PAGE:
The Origins of ECOS
ECOS was founded in the heyday of the modern American environmental movement in the early 1970s. 20 million people had turned out in the first Earth Day celebration in 1970; New York State created the Department of Environmental Conservation in the same year; and many of the major pieces of federal environmental legislation, such as the Clean Air Act (1970) and the National Environmental Protection Act (1970) had also recently passed.
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Locally, Schenectady County had celebrated its first Earth Day in 1971, which featured a recycling effort coordinated by Protect and Appreciate our County Environment (PACE), a new program begun by the County Planning Department. In the same year, the Schenectady County Legislature created the Schenectady County Environmental Advisory Council. But aside from those efforts, and those of more traditional conservation organizations such as the Audubon Society and the Nature Conservancy, no local non-governmental group embodied the wide-ranging concerns that drove modern environmentalism.
A group of members from the Junior League of Schenectady sought to address that gap in late 1971. The League, which had a long history of initiating and incubating new nonprofit organizations, held a series of organizational meetings for what became the “Environmental Clearinghouse of Schenectady,” and the group’s programing efforts began in 1972. These included publishing a monthly newsletter, an Earth Week “nature walk”, and an environmental workshop that fall on the Environmental Quality bond issue facing voters that year. The First Reformed Church donated office space on 12 Church Street, in the Stockade, where the group would be housed for years.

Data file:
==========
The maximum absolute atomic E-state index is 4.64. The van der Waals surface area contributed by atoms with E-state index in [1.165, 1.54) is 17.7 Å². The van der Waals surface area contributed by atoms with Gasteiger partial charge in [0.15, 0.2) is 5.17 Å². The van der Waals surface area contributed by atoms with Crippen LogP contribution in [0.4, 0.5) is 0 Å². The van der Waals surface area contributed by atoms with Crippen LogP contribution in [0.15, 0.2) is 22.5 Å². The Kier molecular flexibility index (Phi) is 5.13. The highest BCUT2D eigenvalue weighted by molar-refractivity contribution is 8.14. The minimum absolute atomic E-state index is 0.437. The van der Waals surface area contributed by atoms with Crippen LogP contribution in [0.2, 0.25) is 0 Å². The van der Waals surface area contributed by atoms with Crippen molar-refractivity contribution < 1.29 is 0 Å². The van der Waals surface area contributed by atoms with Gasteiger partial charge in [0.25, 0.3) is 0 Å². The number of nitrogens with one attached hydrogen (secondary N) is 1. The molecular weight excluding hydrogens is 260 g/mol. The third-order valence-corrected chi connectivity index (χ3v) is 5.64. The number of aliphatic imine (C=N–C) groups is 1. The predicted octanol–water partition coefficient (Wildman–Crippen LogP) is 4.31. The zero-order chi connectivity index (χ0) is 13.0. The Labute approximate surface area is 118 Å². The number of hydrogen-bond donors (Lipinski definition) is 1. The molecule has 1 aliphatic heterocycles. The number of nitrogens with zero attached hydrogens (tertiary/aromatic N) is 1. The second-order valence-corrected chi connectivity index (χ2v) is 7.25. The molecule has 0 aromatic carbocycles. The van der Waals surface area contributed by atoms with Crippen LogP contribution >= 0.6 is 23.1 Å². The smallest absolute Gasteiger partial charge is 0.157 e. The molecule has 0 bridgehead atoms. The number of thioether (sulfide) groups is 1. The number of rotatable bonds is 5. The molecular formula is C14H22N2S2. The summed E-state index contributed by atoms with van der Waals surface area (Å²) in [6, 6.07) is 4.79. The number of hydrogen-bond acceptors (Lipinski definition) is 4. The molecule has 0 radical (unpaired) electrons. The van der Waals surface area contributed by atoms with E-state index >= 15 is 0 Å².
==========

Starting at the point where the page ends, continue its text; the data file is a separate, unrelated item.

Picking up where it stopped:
By the early 1980s, many of the features that still figure strongly in ECOS’s activities were in place – the first of what would become a series of Natural Area Guides had been published; the excursions that forged connections to the natural world and among ECOS members were off and running; and ECOS’s efforts at environmental consciousness-raising had become an integral part of the network of environmental activism in the Capital Region.
Through the changing political fortunes of environmentalism, through shifts in priorities within the movement, and through the challenges common to any small nonprofit, ECOS has remained a dedicated yet flexible voice for the values espoused by those such as Rachel Carson who originally inspired the group.